First of all, they were NOTHING like expected - I had revised all this really clever stuff but none of it was asked. I wasn't asked my interests, my reasons for choosing philosophy, about my personal statement, anything! Nothing general at all which is a shame. In fact, I got into the interviews and they just kinda plunged me straight away into all sorts of weird questions on what I would do in certain situations and what I think of certain arguments. One of the interviews went through the written test which I did the evening before..which they said was done amazingly well (But hey, maybe they say that to everyone to be encouraging?)

    My answers were alright I SUPPOSE. They could probably tell my voice was shaking all the way through and I was being VERY inarticulate. They did try and challenge what I said but I kept my ground reasonably well.

    What I noticed was that the interviews seemed to be SO short that I didn't think they covered much at all - i don't think they really got to know me or know what my potential is...it was such a quick hazy blur both times!!

    I'm a bit blank now, and I'm almost certain I won't get in (judging from the apparently brightness of all the other applicants). I heard they'll accept about 4 people out of well over 20 which is bizarre if true. I certainly am not expecting to get an offer - however, I must say it will be heartbreaking not to when my two days here have led me to get SO attached to cambridge, the atmosphere and the types of people...it would really be wonderful to go there.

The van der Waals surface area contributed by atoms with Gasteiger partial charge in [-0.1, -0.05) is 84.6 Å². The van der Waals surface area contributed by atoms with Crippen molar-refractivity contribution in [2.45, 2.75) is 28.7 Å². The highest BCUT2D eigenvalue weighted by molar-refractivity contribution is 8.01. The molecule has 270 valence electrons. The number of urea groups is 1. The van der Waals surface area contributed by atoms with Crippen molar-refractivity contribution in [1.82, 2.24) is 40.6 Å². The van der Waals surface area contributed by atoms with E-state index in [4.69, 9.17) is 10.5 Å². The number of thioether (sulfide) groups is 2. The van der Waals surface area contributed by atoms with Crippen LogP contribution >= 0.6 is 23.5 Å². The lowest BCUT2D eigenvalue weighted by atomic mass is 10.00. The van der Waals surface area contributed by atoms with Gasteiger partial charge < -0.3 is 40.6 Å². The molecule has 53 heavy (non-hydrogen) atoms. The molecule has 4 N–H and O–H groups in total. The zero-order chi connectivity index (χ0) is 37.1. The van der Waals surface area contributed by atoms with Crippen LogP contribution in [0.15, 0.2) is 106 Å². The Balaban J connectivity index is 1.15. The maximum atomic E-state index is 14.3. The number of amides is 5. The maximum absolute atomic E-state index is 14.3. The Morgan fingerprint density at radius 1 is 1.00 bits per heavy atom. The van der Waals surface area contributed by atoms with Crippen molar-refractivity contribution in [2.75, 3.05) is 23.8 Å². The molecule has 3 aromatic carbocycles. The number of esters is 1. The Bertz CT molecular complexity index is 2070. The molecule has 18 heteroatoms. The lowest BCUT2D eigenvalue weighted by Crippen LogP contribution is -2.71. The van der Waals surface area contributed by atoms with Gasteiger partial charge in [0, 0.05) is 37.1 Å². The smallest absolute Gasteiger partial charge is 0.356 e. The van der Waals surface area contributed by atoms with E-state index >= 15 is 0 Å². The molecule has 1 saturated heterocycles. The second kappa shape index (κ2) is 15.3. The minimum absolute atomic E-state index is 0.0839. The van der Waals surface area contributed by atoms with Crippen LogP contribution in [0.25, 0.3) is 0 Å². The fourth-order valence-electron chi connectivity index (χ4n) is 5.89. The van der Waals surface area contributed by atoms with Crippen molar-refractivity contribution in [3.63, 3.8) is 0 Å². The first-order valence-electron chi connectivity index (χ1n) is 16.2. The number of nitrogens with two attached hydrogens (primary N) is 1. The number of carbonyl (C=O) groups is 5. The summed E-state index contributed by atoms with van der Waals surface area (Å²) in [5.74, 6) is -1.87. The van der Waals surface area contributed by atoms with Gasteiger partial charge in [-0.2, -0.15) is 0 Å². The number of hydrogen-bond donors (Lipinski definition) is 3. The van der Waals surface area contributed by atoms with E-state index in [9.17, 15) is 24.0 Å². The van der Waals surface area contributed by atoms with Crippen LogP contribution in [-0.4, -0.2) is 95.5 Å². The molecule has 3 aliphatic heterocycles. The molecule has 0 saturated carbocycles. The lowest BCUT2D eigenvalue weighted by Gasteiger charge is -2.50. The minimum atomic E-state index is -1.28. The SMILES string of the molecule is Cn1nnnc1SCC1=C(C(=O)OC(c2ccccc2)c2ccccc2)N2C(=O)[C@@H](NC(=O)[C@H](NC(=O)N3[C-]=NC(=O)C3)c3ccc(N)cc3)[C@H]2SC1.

Any other questions, please ask!
    what interview was this?
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    (Original post by Adhsur)
    What I noticed was that the interviews seemed to be SO short that I didn't think they covered much at all - i don't think they really got to know me or know what my potential is...it was such a quick hazy blur both times!!
    My dad used to be a tutor at a university, and acourding to him it takes about 2 minutes to know almost the exact level of a student. The portier at sidney sussex said it was even faster, that the interviewers were basicly experienced enough to tell who were the troublemakers in a class from just glansing at a class photo (He reffered to it as suecide not to show up in proffesional clothing). I suspect this might be greatly exhagurated however, and I certainly hope it is, as I didnt not even have a tie
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    (Original post by Jonatan)
    My dad used to be a tutor at a university, and acourding to him it takes about 2 minutes to know almost the exact level of a student. The portier at sidney sussex said it was even faster, that the interviewers were basicly experienced enough to tell who were the troublemakers in a class from just glansing at a class photo (He reffered to it as suecide not to show up in proffesional clothing). I suspect this might be greatly exhagurated however, and I certainly hope it is, as I didnt not even have a tie